Posted 22 июня, 14:06
Published 22 июня, 14:06
Modified 22 июня, 15:26
Updated 22 июня, 15:26
What can people expect who find themselves at a depth of about 4000 meters in a claustrophobically compact — 7 meters long — underwater vehicle with rapidly running out of oxygen? A person who finds himself in such a situation cannot help but feel horror. Clinical psychologist Justin D'Arienzo, whose opinion is quoted by Fox News, believes that the first reaction of the crew members when they realized what had happened was panic. «Of course, there is a strong panic when the heart is beating faster, there are problems with breathing… A person may feel that he is about to go crazy. And, of course, in a close dark space, as in this situation, all this is aggravated exponentially».
The outcome depends on many conditions, Ken Ledez, an expert on hyperbaric medicine, told BBC News, including the temperature on board and the ability to use oxygen sparingly. If a person is cold or he is worried and breathing rapidly, oxygen is more. «It's like climbing a mountain when the temperature drops and the metabolism slows down. A lot depends on how fast you climb this mountain.» The fact that under the same conditions of lack of oxygen, some people can live longer than others was also mentioned by Rear Admiral John Mauger of the US Coast Guard, who led the search and rescue operation, when he said: «We do not know the rate of oxygen consumption per passenger of a submarine».
Lack of oxygen is not the only danger threatening the passengers of the Titan. As oxygen runs out, the amount of carbon dioxide exhaled by people increases inside the device. Carbon dioxide poisoning, or hypercapnia, can be fatal.
Devices called scrubbers are commonly used to purify the air from toxic levels of carbon dioxide in confined spaces. Whether they are on the «Titan» is unknown. But even if there is, they can work on electricity, which is probably over on the bathyscaphe, or on batteries with a limited service life. In the absence of scrubbers, the concentration of carbon dioxide increases, and it begins to act as a sedative. This is similar to the effect of gas, which is injected by doctors for anesthesia: the patient simply falls asleep.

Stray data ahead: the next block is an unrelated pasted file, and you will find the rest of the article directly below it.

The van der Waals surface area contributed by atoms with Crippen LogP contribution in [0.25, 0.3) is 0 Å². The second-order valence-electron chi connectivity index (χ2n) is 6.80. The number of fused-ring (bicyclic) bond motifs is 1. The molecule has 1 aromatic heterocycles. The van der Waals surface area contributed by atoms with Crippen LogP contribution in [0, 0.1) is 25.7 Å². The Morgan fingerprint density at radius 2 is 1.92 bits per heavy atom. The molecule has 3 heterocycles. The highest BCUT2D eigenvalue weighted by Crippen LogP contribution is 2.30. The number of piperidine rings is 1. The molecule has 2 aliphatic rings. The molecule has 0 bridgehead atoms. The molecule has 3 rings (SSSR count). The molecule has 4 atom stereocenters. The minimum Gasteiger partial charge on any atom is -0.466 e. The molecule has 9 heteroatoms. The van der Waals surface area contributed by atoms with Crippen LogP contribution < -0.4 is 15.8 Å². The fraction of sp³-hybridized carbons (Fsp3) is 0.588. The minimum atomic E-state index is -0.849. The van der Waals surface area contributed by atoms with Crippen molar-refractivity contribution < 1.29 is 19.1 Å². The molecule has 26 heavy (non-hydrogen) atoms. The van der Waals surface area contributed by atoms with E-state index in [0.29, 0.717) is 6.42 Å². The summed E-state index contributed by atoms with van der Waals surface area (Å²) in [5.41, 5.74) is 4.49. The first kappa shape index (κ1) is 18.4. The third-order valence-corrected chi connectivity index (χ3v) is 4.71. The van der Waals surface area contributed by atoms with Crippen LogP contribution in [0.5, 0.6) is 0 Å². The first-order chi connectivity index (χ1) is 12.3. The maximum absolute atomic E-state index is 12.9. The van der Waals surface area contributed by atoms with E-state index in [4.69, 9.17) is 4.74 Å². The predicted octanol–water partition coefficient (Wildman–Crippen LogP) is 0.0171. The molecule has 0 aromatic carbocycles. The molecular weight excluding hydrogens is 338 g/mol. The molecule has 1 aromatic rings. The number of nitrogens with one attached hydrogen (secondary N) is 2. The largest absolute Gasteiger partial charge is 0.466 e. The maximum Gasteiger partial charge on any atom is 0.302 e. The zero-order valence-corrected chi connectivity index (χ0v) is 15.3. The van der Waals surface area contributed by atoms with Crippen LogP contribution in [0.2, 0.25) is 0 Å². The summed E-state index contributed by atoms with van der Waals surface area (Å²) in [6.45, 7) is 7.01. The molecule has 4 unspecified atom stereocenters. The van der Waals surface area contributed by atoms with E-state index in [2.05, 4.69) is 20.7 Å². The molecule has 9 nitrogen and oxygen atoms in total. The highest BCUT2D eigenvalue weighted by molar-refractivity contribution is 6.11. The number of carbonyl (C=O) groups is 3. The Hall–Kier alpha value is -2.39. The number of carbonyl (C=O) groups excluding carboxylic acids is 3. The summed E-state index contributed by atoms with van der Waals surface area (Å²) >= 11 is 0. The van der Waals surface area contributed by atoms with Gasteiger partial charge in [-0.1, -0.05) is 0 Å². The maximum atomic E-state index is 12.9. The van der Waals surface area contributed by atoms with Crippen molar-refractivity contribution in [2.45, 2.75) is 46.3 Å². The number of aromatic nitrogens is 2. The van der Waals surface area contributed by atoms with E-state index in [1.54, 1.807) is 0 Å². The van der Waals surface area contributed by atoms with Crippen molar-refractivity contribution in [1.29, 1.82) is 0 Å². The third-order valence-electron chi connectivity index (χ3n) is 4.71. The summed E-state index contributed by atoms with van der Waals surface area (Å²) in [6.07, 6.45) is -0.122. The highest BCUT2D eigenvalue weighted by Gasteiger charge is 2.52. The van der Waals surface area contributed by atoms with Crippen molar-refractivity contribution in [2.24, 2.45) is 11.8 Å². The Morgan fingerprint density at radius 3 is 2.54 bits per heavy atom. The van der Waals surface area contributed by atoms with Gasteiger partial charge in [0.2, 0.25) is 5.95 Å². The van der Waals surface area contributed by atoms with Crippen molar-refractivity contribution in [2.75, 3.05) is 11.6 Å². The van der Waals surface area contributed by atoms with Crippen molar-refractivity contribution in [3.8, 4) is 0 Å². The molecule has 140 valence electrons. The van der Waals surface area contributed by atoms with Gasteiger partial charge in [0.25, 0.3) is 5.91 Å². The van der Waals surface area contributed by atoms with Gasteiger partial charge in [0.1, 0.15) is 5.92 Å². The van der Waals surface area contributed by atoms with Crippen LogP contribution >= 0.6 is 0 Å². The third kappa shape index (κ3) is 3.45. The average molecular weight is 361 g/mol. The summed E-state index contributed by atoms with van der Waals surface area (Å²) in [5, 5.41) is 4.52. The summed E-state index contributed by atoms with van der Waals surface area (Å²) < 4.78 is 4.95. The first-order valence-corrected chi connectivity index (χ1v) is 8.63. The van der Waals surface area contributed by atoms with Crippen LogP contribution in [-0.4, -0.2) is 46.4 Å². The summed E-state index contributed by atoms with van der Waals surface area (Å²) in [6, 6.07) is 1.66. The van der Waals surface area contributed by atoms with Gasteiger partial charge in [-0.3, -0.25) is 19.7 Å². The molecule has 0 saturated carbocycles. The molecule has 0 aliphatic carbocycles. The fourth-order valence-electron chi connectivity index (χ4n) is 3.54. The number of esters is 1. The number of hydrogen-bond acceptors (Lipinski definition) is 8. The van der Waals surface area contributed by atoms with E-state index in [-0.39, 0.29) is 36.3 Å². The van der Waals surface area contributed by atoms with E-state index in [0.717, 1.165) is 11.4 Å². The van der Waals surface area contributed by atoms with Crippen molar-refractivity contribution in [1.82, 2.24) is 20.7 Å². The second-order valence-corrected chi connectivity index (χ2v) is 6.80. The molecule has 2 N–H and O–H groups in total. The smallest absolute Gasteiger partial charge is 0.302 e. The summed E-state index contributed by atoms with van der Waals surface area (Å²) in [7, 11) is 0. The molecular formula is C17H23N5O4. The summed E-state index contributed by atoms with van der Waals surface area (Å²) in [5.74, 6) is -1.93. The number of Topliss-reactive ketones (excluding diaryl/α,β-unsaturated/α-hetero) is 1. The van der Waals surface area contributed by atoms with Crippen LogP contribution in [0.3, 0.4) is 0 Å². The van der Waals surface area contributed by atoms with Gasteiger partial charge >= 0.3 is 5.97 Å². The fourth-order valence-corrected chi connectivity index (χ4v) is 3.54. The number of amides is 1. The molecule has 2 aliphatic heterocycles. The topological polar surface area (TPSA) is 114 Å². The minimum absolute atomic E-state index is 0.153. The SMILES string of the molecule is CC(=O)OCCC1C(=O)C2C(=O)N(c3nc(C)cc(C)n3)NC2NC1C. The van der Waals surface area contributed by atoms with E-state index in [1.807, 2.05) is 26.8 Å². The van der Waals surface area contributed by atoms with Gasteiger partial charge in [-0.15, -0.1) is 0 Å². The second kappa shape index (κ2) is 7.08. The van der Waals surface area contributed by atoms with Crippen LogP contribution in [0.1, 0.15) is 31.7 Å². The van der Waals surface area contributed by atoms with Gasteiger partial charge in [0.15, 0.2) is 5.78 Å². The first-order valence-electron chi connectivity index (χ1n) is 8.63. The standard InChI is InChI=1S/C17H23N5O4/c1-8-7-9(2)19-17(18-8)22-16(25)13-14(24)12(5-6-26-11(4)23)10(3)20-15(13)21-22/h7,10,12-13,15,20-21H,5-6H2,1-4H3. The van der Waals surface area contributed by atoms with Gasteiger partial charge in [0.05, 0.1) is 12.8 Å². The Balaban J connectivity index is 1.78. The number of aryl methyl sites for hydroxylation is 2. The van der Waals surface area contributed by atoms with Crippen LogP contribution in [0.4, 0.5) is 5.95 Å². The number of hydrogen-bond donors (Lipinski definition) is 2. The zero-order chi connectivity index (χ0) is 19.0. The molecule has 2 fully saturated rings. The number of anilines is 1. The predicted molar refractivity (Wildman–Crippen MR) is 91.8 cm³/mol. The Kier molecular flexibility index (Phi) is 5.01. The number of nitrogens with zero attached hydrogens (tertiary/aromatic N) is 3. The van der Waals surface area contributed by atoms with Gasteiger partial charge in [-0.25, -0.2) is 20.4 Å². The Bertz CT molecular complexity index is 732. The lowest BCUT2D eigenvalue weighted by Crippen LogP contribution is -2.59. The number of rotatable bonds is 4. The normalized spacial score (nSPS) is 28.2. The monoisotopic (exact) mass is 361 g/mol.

The normal index of carbon dioxide in arterial blood (PCO2) is from 35 to 45 mm Hg. Higher values at which oxygen in the blood drops cause changes in the brain that affect both muscle activity and thinking. A person may experience headaches, double vision, inability to concentrate. Eventually, suffocation sets in, which can be fatal. Loss of consciousness and death from suffocation occur a few minutes after the level of carbon dioxide in the body exceeds 10%. Without oxygen, you can live for about 15 minutes, but irreversible brain damage occurs in a matter of minutes.
A recent article in the scientific journal Ciottone's Disaster Medicine authored by the former director of the Department of Underwater Medicine and Radiation Health of the US Navy, Dr. Dale Mole, is devoted to what can happen to people trapped in an underwater vehicle. «The crew trapped on a sunken ship or submarine faces many physiological problems, including toxic gases, exposure to increased environmental pressure and hypothermia, » the article says. «Rising carbon dioxide levels are what kills people in the first place when they are in a sealed environment, not oxygen levels, » says Mole.
Paradoxically, life-saving oxygen can also be disastrous, marine biologist Nikolai Roterman notes in an interview with the Daily Mail, it's not for nothing that even cosmetics on liquid paraffin are prohibited on submarines due to the danger of light ignition.
«The air in deep-sea vehicles can be enriched with oxygen, which can increase the risk and intensity of fire.»
Another danger that arises on the ocean floor, where light does not penetrate, is low temperatures. At a depth of 3700 meters, where the bathyscaphe could descend, the water temperature can be about 0 ° C. For hypothermia, in which a person feels very weak and disoriented, a higher temperature, about 4 ° C. is enough. However, hyperthermia can be a salvation, Ken Lidez believes. The body is always trying to adapt in order to survive. Hypothermia can cause people to lose consciousness, fall asleep and, thanks to energy savings, be able to postpone death for a while. Who knows, maybe this time will be enough for rescuers to get to the bathyscaphe.